3.   Consider trademark mediation.   Reaching out to opposing trademark counsel to explore the option of mediation is not a sign of weakness.   Since over 90% of cases settle before a full trial on the merits, it makes good economic sense to do so.   INTA’s Trademark Mediators Network consists of over 2oo trademark mediators qualified to assist litigants.   The parties can agree for the mediation to be non-binding, leading to no commitments other than to sit down and talk [disclosure: the author of this blog is an INTA approved mediator].
  4.   Partner with the right outside counsel.   The ability to achieve a favorable resolution can rest on the quality of outside trademark counsel.  Being highly skilled in U.S. Trademark Trial and Appeal Board practice is expected.  Great trademark counsel, however, are the ones that can establish a respectful working relationship with opposing counsel.  It is a known fact that hyper-aggressive attorneys often needlessly increase the cost of trademark litigation. 

Inhouse trademark counsel should always be thinking of objective and measurable means to mitigate the risks of an opposition proceeding.   By doing so, their internal stakeholders and brand protection goals will continue to be served well.

A commonplace practice of medical patients is growing in popularity with the trademark departments of companies throughout the United States — the legal second opinion.

With companies demanding more from outside trademark law firms, second legal opinions simply make sense.  It has been estimated that approximately 40% of companies switch law firms each year, with better value being one of the key-drivers of change.  Second opinions are routinely being sought by in-house trademark counsel to help further mitigate risks and maximize shrinking legal budgets. When it comes to managing trademark portfolios and brand enforcement, in-house legal departments are looking at some of the following factors:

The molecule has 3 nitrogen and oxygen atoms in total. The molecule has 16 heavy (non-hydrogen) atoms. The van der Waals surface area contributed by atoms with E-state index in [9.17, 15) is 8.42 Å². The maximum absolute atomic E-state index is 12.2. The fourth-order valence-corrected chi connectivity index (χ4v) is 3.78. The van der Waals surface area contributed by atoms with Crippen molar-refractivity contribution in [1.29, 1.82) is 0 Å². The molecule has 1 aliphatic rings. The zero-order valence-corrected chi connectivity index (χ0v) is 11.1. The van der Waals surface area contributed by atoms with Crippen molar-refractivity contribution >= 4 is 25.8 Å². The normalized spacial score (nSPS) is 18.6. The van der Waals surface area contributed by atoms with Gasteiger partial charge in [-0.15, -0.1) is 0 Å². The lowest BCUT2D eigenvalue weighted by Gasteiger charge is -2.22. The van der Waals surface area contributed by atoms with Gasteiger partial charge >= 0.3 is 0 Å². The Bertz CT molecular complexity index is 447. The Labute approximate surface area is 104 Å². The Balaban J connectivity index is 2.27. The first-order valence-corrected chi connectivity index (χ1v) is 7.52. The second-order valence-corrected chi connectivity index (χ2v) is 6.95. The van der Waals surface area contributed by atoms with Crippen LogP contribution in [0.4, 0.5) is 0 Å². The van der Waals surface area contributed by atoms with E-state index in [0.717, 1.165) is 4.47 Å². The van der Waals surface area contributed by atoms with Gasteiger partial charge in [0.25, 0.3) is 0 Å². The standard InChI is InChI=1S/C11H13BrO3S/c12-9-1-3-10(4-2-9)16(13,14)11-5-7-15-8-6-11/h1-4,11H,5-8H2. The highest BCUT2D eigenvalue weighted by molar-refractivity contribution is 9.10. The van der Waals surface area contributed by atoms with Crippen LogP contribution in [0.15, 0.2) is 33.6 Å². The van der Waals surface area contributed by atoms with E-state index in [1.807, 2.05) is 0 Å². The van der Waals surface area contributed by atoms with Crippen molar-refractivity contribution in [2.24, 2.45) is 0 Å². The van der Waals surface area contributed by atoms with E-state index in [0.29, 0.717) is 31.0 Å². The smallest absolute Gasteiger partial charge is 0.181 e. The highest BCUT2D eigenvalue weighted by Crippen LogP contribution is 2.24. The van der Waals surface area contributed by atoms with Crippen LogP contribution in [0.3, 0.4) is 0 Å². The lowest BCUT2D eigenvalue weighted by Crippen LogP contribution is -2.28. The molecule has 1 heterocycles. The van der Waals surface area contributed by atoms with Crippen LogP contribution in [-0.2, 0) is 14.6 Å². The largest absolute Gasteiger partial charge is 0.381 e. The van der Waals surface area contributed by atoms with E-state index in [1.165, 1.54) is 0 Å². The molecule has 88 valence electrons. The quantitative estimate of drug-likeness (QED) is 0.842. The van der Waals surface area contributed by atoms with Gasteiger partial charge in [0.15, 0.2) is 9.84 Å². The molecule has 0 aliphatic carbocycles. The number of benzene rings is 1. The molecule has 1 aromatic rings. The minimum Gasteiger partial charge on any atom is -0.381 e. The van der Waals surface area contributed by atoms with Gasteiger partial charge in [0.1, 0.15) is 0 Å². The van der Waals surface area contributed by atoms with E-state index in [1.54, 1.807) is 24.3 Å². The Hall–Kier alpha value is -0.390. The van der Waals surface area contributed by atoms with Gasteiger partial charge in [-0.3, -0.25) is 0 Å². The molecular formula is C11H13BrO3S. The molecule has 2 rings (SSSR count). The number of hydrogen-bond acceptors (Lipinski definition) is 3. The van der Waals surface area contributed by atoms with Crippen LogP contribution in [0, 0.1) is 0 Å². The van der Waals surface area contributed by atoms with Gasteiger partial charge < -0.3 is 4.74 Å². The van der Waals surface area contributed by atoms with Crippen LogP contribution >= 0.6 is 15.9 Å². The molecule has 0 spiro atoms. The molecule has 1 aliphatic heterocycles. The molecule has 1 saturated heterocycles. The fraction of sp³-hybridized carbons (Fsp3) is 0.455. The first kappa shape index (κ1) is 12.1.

1.   Priority trademark enforcement.  Not all trademarks and brand names are created equal to companies.  Some marks are given greater weight based on annual revenues, marketing budgets, consumer goodwill, and other marketplace factors.   Outside trademark counsel can help trademark departments create a brand enforcement map that takes into account these priority-based enforcement goals.
  2. Value-based engagements.   This is more than simply alternative fee arrangements, and includes things such as complimentary in-house employee training, quarterly reporting updates, and other value-added services that are not tied to hourly fees.  If a law firm routinely charges an important client for every five- minute phone call, chances are that the firm will not retain that client relationship for long.
  3.    Efficient Staffing.   Companies no longer wish to pay for three attorneys to sit-in on a routine conference call with opposing counsel.  They are also paying better attention to the partner to associate ratios and what resources are truly needed for effective representation of the client’s interests.

The trademark law firms that continue to proper are those that understand client concerns and align their services and value propositions to best meet the needs of sophisticated corporate brand owners.